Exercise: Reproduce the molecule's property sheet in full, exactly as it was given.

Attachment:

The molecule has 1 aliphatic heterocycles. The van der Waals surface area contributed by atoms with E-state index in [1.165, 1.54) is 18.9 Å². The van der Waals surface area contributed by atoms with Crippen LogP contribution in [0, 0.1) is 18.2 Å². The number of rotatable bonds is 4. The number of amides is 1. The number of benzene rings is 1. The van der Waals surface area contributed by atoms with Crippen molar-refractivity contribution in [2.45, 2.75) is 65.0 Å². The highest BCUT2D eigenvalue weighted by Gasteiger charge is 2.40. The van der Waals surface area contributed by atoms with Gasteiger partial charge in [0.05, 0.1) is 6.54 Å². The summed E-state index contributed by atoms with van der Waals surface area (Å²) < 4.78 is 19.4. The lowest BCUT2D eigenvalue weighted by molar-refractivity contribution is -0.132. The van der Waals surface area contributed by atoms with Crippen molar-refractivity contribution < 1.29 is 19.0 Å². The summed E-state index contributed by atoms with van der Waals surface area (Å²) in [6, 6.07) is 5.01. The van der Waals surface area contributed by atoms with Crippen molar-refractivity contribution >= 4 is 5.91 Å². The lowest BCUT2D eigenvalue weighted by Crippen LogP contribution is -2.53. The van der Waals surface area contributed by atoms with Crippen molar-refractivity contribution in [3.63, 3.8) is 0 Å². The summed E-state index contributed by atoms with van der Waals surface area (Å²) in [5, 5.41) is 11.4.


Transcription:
The molecule has 1 aliphatic heterocycles. The van der Waals surface area contributed by atoms with E-state index in [1.165, 1.54) is 18.9 Å². The van der Waals surface area contributed by atoms with Crippen LogP contribution in [0, 0.1) is 18.2 Å². The number of rotatable bonds is 4. The number of amides is 1. The number of benzene rings is 1. The van der Waals surface area contributed by atoms with Crippen molar-refractivity contribution in [2.45, 2.75) is 65.0 Å². The highest BCUT2D eigenvalue weighted by Gasteiger charge is 2.40. The van der Waals surface area contributed by atoms with Gasteiger partial charge in [0.05, 0.1) is 6.54 Å². The summed E-state index contributed by atoms with van der Waals surface area (Å²) < 4.78 is 19.4. The lowest BCUT2D eigenvalue weighted by molar-refractivity contribution is -0.132. The van der Waals surface area contributed by atoms with Crippen molar-refractivity contribution < 1.29 is 19.0 Å². The summed E-state index contributed by atoms with van der Waals surface area (Å²) in [6, 6.07) is 5.01. The van der Waals surface area contributed by atoms with Crippen molar-refractivity contribution >= 4 is 5.91 Å². The lowest BCUT2D eigenvalue weighted by Crippen LogP contribution is -2.53. The van der Waals surface area contributed by atoms with Crippen molar-refractivity contribution in [3.63, 3.8) is 0 Å². The summed E-state index contributed by atoms with van der Waals surface area (Å²) in [5, 5.41) is 11.4.